Archive for February 20th, 2011

February 20th, 2011

Miracles and Leibniz’s Principle of Least Action

by Max Andrews

The principle of least action states that God always chooses the most minimal means by which to produce the world.  For example, if God had the choice to intervene in the world three times or five times but he would still receive identical glory for either number of interventions then God would always choose the minimal means (three interventions).  I believe this principle bears truth, if anything it is quite attractive.  Now how does this compare with God’s interventions via miracles?  Let’s define a miracle as:  A divine intervention into, or an interruption of, the regular course of the world that produces a purposeful but unusual event that would not have occurred otherwise.  Miracles are not violations of laws of causality.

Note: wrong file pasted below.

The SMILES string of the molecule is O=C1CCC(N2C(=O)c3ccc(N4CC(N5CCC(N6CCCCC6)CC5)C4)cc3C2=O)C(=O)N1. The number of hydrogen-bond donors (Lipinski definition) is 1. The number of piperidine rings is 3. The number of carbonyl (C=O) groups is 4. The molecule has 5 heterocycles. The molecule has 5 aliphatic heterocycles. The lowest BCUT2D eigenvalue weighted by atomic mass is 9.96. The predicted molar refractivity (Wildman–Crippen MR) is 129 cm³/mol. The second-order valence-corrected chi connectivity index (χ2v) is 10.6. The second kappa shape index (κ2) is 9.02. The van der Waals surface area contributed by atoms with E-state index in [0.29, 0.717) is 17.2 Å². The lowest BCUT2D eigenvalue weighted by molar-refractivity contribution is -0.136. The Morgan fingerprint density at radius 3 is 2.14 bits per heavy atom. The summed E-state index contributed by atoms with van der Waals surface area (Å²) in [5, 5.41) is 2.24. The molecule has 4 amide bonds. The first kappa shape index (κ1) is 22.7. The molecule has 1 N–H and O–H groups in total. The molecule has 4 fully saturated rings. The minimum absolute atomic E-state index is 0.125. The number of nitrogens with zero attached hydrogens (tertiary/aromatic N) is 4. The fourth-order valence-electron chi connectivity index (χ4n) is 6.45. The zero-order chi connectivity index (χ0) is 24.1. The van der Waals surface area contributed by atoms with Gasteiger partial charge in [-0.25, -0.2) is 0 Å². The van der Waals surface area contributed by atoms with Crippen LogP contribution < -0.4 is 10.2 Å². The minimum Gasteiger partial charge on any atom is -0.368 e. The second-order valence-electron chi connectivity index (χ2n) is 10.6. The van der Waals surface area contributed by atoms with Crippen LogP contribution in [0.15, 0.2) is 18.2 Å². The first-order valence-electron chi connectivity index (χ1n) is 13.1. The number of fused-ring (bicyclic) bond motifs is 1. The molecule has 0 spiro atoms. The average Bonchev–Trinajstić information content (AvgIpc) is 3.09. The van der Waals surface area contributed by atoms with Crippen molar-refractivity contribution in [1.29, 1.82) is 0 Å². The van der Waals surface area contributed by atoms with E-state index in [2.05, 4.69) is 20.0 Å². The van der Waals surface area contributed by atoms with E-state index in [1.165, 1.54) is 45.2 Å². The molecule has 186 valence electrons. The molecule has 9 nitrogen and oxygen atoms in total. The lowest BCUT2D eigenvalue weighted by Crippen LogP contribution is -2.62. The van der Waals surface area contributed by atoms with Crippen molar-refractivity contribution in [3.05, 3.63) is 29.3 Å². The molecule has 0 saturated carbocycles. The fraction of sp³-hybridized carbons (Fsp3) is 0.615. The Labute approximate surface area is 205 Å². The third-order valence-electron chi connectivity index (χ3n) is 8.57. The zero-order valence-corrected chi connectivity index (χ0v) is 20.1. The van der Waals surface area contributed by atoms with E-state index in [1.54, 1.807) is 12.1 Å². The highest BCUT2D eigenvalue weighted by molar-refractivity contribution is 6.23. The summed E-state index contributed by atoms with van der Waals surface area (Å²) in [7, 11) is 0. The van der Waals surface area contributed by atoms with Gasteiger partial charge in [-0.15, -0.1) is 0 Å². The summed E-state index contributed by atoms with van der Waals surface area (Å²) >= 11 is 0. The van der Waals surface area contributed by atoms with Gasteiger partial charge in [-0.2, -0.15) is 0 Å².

Are miracles thus dependent on strong actualizations or will weak actualizations be sufficient (God weakly actualizes S iff there is an S* such that God strongly actualizes [direct causation] S* and S* → S, where → is “counterfactual implication” [Let S be a state of affairs])?  It seems that strong actualization is the most obvious or most appealing means by which God intervenes (miracles), but perhaps weakly actualized miracles is more in sync with the principle of least action.  Perhaps at the initial conditions of the universe God constructed the world in such a way that the miracle would happen naturally given the states of affairs at the time of the miracle (including physical states and counterfactuals of human freedom).  This could have been the case that a natural quantum perturbation/anomalous event occurs at the time of the resurrection, thus, it is weakly actualized. (Now this includes all historical/physical events in time preceding the resurrection but this perturbation is not strongly/directly caused.  In other words, God does not introduce a new cause into the already existing cause and effect system).  It would still be a miracle given the religio-historical context which surround the miracle, which God anticipated.  These weakly actualized miracles that occur naturally are not mere natural events given the background information.  If weakly actualized miracles are a priori defined out of existence by the definition given, then if weakly actualized miracles are plausible, perhaps we need a new working definition.  This begs the question, which, for God, is the least course of action:  weakly actualized miracles or strongly actualized miracles?